Curing question

I am in day three of curing my new oven. Noticed not much in the way of floor tempature
is that because it is still curing and sucking in heat. The oven was done in the fall I could not finish the stucco layer until now. I also bought a log grate from Mugnaini think that will help elevate the logs in that back to create more air flow was that a good idea
please advise

Hi Dino, and welcome to the BrickWood forums!

As long as you are following the curing plan recommended in the instructions—which encourages “low and slow” and will definitely seem like lower temperatures while everything is drying out—I think you’ll be fine, even using the log grate. When your logs burn down to coals, though, I’d be sure to spread them out over the entire floor of the oven and close the door to allow the heat to distribute and to work on curing the arch for as long as possible. By day four you should have the sense that the oven is retaining heat all around.

Must have been hard waiting over the winter to finish up, but you’re on the home stretch now. Three more fires, and then you can build up to operating temperature—again, slowly, especially for the first couple of bakes.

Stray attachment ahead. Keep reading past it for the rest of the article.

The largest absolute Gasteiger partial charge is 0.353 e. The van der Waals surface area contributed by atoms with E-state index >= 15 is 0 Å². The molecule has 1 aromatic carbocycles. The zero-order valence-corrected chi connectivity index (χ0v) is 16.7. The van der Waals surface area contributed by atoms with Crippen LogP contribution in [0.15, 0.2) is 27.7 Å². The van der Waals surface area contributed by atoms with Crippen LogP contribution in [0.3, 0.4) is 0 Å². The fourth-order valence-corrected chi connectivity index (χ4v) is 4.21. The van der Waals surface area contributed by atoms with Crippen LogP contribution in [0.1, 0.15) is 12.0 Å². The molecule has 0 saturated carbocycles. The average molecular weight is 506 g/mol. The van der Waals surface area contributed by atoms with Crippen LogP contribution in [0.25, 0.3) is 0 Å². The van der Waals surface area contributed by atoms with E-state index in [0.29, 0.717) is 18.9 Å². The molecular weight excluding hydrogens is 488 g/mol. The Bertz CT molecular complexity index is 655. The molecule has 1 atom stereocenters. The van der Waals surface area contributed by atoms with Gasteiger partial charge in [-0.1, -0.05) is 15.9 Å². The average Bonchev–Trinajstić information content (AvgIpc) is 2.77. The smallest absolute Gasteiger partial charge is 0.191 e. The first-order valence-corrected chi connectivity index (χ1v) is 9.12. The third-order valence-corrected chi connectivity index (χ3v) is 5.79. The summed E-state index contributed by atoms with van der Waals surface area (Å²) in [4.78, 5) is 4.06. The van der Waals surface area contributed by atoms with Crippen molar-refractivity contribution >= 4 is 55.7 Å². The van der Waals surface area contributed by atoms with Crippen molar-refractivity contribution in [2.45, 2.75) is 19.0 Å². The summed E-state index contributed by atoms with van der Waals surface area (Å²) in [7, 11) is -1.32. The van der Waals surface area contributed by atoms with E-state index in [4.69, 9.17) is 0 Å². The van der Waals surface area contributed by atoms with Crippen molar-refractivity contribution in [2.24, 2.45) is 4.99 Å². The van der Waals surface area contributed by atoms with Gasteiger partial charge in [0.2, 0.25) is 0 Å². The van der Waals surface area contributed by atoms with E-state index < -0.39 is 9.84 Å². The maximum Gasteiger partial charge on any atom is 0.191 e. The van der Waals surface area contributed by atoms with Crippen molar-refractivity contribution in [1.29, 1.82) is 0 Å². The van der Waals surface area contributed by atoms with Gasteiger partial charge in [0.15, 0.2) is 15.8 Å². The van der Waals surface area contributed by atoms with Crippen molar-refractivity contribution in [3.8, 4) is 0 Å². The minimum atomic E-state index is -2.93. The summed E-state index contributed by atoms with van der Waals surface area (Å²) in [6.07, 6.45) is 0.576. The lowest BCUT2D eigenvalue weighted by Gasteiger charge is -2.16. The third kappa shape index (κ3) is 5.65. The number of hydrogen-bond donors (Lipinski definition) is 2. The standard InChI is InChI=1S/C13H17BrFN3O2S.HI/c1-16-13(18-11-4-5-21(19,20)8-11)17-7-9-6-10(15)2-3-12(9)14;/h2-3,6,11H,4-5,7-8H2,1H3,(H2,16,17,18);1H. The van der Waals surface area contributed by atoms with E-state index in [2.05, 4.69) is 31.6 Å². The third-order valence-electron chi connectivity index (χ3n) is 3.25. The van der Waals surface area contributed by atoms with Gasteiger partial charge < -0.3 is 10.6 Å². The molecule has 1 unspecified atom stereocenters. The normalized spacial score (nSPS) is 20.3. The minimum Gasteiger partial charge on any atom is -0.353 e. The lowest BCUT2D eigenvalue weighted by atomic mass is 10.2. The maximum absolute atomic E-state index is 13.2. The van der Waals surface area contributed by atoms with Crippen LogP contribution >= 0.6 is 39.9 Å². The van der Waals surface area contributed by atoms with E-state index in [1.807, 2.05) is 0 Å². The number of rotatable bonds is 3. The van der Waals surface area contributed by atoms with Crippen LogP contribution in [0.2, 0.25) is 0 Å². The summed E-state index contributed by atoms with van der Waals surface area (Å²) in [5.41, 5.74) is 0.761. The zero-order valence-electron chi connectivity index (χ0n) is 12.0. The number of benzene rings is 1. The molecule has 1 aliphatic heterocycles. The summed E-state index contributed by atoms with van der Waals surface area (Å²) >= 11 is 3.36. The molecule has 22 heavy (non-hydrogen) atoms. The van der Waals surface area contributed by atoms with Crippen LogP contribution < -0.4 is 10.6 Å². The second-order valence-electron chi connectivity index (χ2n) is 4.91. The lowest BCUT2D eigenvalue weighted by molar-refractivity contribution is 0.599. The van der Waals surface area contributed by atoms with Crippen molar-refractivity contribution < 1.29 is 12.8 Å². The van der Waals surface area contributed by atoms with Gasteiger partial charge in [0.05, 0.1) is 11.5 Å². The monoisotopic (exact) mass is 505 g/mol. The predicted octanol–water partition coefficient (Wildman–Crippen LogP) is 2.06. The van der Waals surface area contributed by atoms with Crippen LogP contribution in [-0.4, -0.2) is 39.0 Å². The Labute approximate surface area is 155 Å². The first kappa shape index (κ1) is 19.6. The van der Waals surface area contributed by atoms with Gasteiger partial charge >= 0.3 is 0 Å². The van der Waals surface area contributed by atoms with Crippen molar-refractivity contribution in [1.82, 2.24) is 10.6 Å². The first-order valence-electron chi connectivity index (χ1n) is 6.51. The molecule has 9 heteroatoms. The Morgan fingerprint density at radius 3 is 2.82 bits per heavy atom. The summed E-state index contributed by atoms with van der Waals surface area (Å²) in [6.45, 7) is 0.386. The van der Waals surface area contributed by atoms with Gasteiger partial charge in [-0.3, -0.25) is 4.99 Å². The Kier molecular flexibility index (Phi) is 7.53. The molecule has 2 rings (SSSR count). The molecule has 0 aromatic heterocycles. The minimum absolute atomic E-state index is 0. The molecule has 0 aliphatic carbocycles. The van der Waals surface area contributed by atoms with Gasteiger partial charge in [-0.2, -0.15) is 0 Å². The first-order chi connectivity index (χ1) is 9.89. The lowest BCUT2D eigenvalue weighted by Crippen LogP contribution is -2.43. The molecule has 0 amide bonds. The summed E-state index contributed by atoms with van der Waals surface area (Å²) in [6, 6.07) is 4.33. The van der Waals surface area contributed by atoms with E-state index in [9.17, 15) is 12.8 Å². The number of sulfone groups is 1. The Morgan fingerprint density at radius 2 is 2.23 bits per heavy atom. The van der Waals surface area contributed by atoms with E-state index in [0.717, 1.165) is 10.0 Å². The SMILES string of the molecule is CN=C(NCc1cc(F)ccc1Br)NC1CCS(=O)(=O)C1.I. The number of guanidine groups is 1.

Good luck and check back with us when you’re done!

Thanks Matt I am glad that you are our leader and are really into this.
Two quick questions. Once the oven is cured and I am operating it ( probably twice a week)
how important is it to keep moisture out. ( i am thinking important. I am thinking about builidng a tarp system for the front and buying a damper for the flue? I hate to have it rain on Thursday and struggle to make pizzas on Friday. Question 2 is about how many logs say 12 -14 inches do you need to properly fire the oven and how long does it take? My oven has a vermiculite base,Oven ezz Bricks two layers of blanket and two layer of stucco ( I am bricking later this month)
Please advise

Glad I can be helpful, Dino.

It is important to keep an eye on weather. You want to keep water from soaking in past the door during a storm, so rigging up a tarp system can be helpful if you’re expecting that Thursday storm. Also, we’ve had a lot of discussion here about water coming in from the sides—saturating the ordinary bricks that frame your hearth and then into the firebrick and sand underneath it. Using a waterproofing treatment on any exposed bricks will help stop that.

As for firing: if you are building a fire for pizza (and your forum nickname tells me that’s your main interest!), figure 8-9 logs over the course of an hour or so, and then 1-2 every 20 minutes while you are actually baking pizza. You need to start low and slow and build up to a proper inferno over time to achieve the high temperatures that are the reason for building this oven.

And finally, be patient if the first couple of fires don’t seem to get the oven as hot as you’d like. It takes a little time tor everything to dry out thoroughly. Once it does, you’ll need leather gloves to handle your pizza peels.

Best of luck Dino!